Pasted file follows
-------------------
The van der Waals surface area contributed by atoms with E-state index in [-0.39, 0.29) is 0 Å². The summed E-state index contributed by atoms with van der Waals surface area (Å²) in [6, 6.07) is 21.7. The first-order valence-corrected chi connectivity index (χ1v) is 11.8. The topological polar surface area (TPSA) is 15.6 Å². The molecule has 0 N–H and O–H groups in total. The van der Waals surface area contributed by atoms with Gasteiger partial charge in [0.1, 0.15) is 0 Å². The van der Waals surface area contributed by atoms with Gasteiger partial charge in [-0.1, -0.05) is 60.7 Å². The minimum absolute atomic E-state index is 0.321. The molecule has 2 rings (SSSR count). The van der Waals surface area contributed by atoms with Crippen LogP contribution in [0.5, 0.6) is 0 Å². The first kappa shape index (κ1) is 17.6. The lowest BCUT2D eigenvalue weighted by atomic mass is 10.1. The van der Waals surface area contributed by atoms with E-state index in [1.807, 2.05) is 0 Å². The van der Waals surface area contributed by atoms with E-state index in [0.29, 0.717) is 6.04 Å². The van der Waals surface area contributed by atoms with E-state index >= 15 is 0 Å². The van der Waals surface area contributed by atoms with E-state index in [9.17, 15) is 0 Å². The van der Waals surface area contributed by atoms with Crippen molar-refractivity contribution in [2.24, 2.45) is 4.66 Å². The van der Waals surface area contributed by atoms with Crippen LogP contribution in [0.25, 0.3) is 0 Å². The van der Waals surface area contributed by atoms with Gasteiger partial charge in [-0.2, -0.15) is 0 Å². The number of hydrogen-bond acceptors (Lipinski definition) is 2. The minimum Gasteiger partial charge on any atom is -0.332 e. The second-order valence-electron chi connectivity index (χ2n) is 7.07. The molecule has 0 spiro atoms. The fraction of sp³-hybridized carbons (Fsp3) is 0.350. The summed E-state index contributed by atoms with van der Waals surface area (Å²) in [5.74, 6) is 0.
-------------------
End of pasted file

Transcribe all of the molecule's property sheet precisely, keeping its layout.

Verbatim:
The van der Waals surface area contributed by atoms with E-state index in [-0.39, 0.29) is 0 Å². The summed E-state index contributed by atoms with van der Waals surface area (Å²) in [6, 6.07) is 21.7. The first-order valence-corrected chi connectivity index (χ1v) is 11.8. The topological polar surface area (TPSA) is 15.6 Å². The molecule has 0 N–H and O–H groups in total. The van der Waals surface area contributed by atoms with Gasteiger partial charge in [0.1, 0.15) is 0 Å². The van der Waals surface area contributed by atoms with Gasteiger partial charge in [-0.1, -0.05) is 60.7 Å². The minimum absolute atomic E-state index is 0.321. The molecule has 2 rings (SSSR count). The van der Waals surface area contributed by atoms with Crippen LogP contribution in [0.5, 0.6) is 0 Å². The first kappa shape index (κ1) is 17.6. The lowest BCUT2D eigenvalue weighted by atomic mass is 10.1. The van der Waals surface area contributed by atoms with E-state index in [1.807, 2.05) is 0 Å². The van der Waals surface area contributed by atoms with E-state index in [0.29, 0.717) is 6.04 Å². The van der Waals surface area contributed by atoms with E-state index >= 15 is 0 Å². The van der Waals surface area contributed by atoms with E-state index in [9.17, 15) is 0 Å². The van der Waals surface area contributed by atoms with Crippen molar-refractivity contribution in [2.24, 2.45) is 4.66 Å². The van der Waals surface area contributed by atoms with Crippen LogP contribution in [0.25, 0.3) is 0 Å². The van der Waals surface area contributed by atoms with Gasteiger partial charge in [-0.2, -0.15) is 0 Å². The number of hydrogen-bond acceptors (Lipinski definition) is 2. The minimum Gasteiger partial charge on any atom is -0.332 e. The second-order valence-electron chi connectivity index (χ2n) is 7.07. The molecule has 0 spiro atoms. The fraction of sp³-hybridized carbons (Fsp3) is 0.350. The summed E-state index contributed by atoms with van der Waals surface area (Å²) in [5.74, 6) is 0.